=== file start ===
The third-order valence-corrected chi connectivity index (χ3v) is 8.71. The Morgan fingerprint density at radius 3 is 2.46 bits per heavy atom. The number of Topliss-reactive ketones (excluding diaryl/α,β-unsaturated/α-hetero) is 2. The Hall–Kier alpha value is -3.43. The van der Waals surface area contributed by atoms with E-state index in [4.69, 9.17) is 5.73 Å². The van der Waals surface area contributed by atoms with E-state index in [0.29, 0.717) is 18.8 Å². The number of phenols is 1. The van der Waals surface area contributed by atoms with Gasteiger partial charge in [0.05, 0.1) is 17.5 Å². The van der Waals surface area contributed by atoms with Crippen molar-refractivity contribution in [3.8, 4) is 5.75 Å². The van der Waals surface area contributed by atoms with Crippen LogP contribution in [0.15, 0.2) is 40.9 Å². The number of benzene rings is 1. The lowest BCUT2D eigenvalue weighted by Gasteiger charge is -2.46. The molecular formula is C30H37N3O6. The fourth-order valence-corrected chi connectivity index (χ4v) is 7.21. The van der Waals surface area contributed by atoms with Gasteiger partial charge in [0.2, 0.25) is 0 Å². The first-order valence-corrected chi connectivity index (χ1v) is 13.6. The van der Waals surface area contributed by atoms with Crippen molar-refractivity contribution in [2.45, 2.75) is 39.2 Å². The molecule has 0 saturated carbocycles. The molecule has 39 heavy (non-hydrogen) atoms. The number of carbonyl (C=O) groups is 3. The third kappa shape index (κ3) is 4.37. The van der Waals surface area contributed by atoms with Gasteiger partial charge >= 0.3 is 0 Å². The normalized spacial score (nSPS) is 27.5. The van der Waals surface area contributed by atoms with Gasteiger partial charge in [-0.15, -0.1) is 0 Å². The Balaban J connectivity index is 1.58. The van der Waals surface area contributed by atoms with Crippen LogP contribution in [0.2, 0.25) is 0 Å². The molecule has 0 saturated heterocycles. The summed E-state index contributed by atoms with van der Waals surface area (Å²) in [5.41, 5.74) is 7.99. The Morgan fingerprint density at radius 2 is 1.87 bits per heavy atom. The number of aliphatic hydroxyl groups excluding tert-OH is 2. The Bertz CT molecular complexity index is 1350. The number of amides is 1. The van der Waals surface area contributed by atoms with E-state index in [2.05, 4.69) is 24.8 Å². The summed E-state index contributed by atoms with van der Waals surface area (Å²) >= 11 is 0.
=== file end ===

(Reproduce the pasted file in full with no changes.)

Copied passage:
The third-order valence-corrected chi connectivity index (χ3v) is 8.71. The Morgan fingerprint density at radius 3 is 2.46 bits per heavy atom. The number of Topliss-reactive ketones (excluding diaryl/α,β-unsaturated/α-hetero) is 2. The Hall–Kier alpha value is -3.43. The van der Waals surface area contributed by atoms with E-state index in [4.69, 9.17) is 5.73 Å². The van der Waals surface area contributed by atoms with E-state index in [0.29, 0.717) is 18.8 Å². The number of phenols is 1. The van der Waals surface area contributed by atoms with Gasteiger partial charge in [0.05, 0.1) is 17.5 Å². The van der Waals surface area contributed by atoms with Crippen molar-refractivity contribution in [3.8, 4) is 5.75 Å². The van der Waals surface area contributed by atoms with Crippen LogP contribution in [0.15, 0.2) is 40.9 Å². The number of benzene rings is 1. The lowest BCUT2D eigenvalue weighted by Gasteiger charge is -2.46. The molecular formula is C30H37N3O6. The fourth-order valence-corrected chi connectivity index (χ4v) is 7.21. The van der Waals surface area contributed by atoms with Gasteiger partial charge in [0.2, 0.25) is 0 Å². The first-order valence-corrected chi connectivity index (χ1v) is 13.6. The van der Waals surface area contributed by atoms with Crippen molar-refractivity contribution in [2.45, 2.75) is 39.2 Å². The molecule has 0 saturated carbocycles. The molecule has 39 heavy (non-hydrogen) atoms. The number of carbonyl (C=O) groups is 3. The third kappa shape index (κ3) is 4.37. The van der Waals surface area contributed by atoms with Gasteiger partial charge >= 0.3 is 0 Å². The normalized spacial score (nSPS) is 27.5. The van der Waals surface area contributed by atoms with Gasteiger partial charge in [-0.15, -0.1) is 0 Å². The Balaban J connectivity index is 1.58. The van der Waals surface area contributed by atoms with Crippen LogP contribution in [0.2, 0.25) is 0 Å². The molecule has 0 saturated heterocycles. The summed E-state index contributed by atoms with van der Waals surface area (Å²) in [5.41, 5.74) is 7.99. The Morgan fingerprint density at radius 2 is 1.87 bits per heavy atom. The number of aliphatic hydroxyl groups excluding tert-OH is 2. The Bertz CT molecular complexity index is 1350. The number of amides is 1. The van der Waals surface area contributed by atoms with E-state index in [2.05, 4.69) is 24.8 Å². The summed E-state index contributed by atoms with van der Waals surface area (Å²) >= 11 is 0.